A new city program may allow Yale off-campus students to receive coupons for donuts or vitamins starting next year.
Under the new initiative, on which the Board of Aldermen will vote Thursday, city officials and members of a partner organization, RecycleBank, would attach tracking devices to garbage trucks and recycling bins to gather information about community recycling habits. This information would help city officials to determine which residents are recycling better than others and provide these citizens with coupons to places such as CVS or Dunkin’ Donuts.
City officials said they hope these incentives could increase New Haven’s recycling rate from 9 percent, which Ward 9 Alderman Roland Lemar said is much lower than some major cities across the nation. They also said the new recycling program would help the city save hundreds of thousands of dollars within the next few years.
“People who recycle are always going to recycle,” John Prokop, New Haven’s director of public works, said. “What we’re trying to do is target pockets of the city that historically don’t think about [recycling]. They just throw everything into the garbage drain.”
CJ Mays, Yale’s recycling coordinator, said the new city initiative will encourage Yale off-campus students to be more environmentally friendly and may influence University recycling policies.
City officials said they modeled the project after similar initiatives in other cities. At a City Plan Commission meeting last month, Lemar called New Haven’s recycling rate “abysmal” compared to New York’s 24 percent rate and San Francisco’s 56 percent rate. Prokop said RecycleBank officials have used recycling models to estimate that the city’s rate will increase to 28 percent from 9 percent with the new recycling program.
Currently, the New Haven Department of Public Works picks up recycling curbside from residential units and requires residents to sort items into three separate sections: plastics, newspapers and corrugated cardboard. The new system, on the other hand, allows plastics, newspapers and glass to all be placed together.
Residents will no longer place all recyclable trash in the 96-gallon trash can they currently use, while placing other types of trash in new 45-gallon containers. Instead, on recycling pickup days, garbage trucks with on-board computer systems and tracking devices will record how much each resident is recycling. In return for increased recycling, RecycleBank officials will reward residents with coupons.
Through the program, New Haven households can expect to receive $15-20 worth of coupons, Chief Administrative Officer Robert Smuts ’01 said.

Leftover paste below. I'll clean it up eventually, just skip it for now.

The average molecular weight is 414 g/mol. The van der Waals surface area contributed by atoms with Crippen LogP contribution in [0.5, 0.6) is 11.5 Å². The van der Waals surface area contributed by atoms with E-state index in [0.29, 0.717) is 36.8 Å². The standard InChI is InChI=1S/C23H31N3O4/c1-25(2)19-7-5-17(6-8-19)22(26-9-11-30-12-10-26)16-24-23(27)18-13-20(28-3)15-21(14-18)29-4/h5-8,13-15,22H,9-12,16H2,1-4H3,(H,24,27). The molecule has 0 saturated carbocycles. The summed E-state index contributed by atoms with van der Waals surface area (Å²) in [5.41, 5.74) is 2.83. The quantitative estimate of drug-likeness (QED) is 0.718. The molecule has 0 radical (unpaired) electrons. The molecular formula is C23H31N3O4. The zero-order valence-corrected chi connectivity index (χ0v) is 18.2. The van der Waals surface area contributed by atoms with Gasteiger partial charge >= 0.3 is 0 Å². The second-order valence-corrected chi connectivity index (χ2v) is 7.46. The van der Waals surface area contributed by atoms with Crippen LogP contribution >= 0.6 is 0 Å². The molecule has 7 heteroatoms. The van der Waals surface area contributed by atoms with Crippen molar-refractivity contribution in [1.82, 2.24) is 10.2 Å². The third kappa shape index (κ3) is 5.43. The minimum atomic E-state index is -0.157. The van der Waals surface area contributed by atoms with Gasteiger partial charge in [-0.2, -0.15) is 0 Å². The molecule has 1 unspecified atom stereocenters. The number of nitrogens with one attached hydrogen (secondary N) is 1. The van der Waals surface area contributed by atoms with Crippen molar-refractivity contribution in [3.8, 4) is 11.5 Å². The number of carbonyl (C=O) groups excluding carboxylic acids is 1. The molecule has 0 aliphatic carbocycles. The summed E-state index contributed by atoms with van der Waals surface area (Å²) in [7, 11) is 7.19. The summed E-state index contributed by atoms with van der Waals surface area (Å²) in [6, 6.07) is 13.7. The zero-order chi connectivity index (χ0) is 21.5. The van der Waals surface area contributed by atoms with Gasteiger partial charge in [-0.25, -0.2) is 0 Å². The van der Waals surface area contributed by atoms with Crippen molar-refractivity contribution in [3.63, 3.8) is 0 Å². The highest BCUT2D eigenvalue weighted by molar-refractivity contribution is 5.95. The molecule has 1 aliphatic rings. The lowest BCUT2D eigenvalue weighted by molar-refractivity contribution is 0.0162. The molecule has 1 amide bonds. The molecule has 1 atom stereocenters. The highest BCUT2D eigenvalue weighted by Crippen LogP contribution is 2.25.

City officials will also save money by implementing the program, they said, because the program encourages more recycling and decreases the amount of trash. Smuts said city officials save $104 when they collect one ton of recyclable waste instead one ton of trash.
According to the city’s 10-year contract with RecycleBank, there will be no immediate costs for city officials to implement the new recycling system. City officials will not pay anything for the first five years, and will pay the company a flat fee of 50 cents per household per month, or, in total, $205,000 a year, Smuts said. Still, if the initiative is successful, Smuts added, city officials will save money because the program would the city will save roughly $650,000 even after paying RecycleBank.
Still, some local recycling experts said more could be done. Yale recycling coordinator C.J. May said that although East Coast recycling experts consider New Haven’s program “experimental,” it is standard procedure in California. May added that California’s program is more comprehensive because it includes collecting food and compost waste. In contrast, he said, Connecticut has only one recycling facility for organic material, making such an initiative difficult to start in New Haven or at Yale.
May said the new system has both benefits and costs that may affect the University’s decision about whether to follow the city’s lead in switching recycling methods.
“There can be some increased efficiencies and benefits for the average Yalie, who might find recycling in one bin simpler than in separate bins,” he said. “But there are concerns still in the industry about whether [the new program] leads to greater contamination, making it harder to separate.”
Both Prokop and May noted that off-campus students will be affected by the change. May said some of these students currently have no place to recycle because city workers do not collect from housing units with more than six residents.
“In May, students just dump their stuff on the curb, … but it’s not our responsibility to pick [it] up,” Prokop said. “We want to work with landlords and property managers so there are no complains about illegal dumping.”
If the Board of Aldermen approve the program, Lemar said, city officials will start it by next April. Currently, the city recycles 4,500 tons of recyclable trash each year.